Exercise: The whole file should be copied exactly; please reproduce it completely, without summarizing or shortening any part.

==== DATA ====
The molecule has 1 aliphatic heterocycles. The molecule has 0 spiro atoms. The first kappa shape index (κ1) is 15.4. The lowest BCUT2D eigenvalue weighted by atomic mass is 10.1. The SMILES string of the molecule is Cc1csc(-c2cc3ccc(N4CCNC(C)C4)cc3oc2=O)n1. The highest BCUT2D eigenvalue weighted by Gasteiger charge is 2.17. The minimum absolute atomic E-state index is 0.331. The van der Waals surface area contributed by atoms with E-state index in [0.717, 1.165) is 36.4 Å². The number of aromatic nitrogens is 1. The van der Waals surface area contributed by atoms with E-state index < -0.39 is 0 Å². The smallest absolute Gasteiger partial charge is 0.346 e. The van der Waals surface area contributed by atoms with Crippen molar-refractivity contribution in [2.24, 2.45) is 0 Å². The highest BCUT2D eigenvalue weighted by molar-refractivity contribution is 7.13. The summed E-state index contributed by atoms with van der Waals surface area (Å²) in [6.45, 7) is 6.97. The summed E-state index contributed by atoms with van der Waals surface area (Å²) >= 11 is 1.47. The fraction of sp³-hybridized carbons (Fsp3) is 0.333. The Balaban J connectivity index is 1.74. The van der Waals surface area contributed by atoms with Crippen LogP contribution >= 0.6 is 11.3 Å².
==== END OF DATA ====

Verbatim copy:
The molecule has 1 aliphatic heterocycles. The molecule has 0 spiro atoms. The first kappa shape index (κ1) is 15.4. The lowest BCUT2D eigenvalue weighted by atomic mass is 10.1. The SMILES string of the molecule is Cc1csc(-c2cc3ccc(N4CCNC(C)C4)cc3oc2=O)n1. The highest BCUT2D eigenvalue weighted by Gasteiger charge is 2.17. The minimum absolute atomic E-state index is 0.331. The van der Waals surface area contributed by atoms with E-state index in [0.717, 1.165) is 36.4 Å². The number of aromatic nitrogens is 1. The van der Waals surface area contributed by atoms with E-state index < -0.39 is 0 Å². The smallest absolute Gasteiger partial charge is 0.346 e. The van der Waals surface area contributed by atoms with Crippen molar-refractivity contribution in [2.24, 2.45) is 0 Å². The highest BCUT2D eigenvalue weighted by molar-refractivity contribution is 7.13. The summed E-state index contributed by atoms with van der Waals surface area (Å²) in [6.45, 7) is 6.97. The summed E-state index contributed by atoms with van der Waals surface area (Å²) >= 11 is 1.47. The fraction of sp³-hybridized carbons (Fsp3) is 0.333. The Balaban J connectivity index is 1.74. The van der Waals surface area contributed by atoms with Crippen LogP contribution >= 0.6 is 11.3 Å².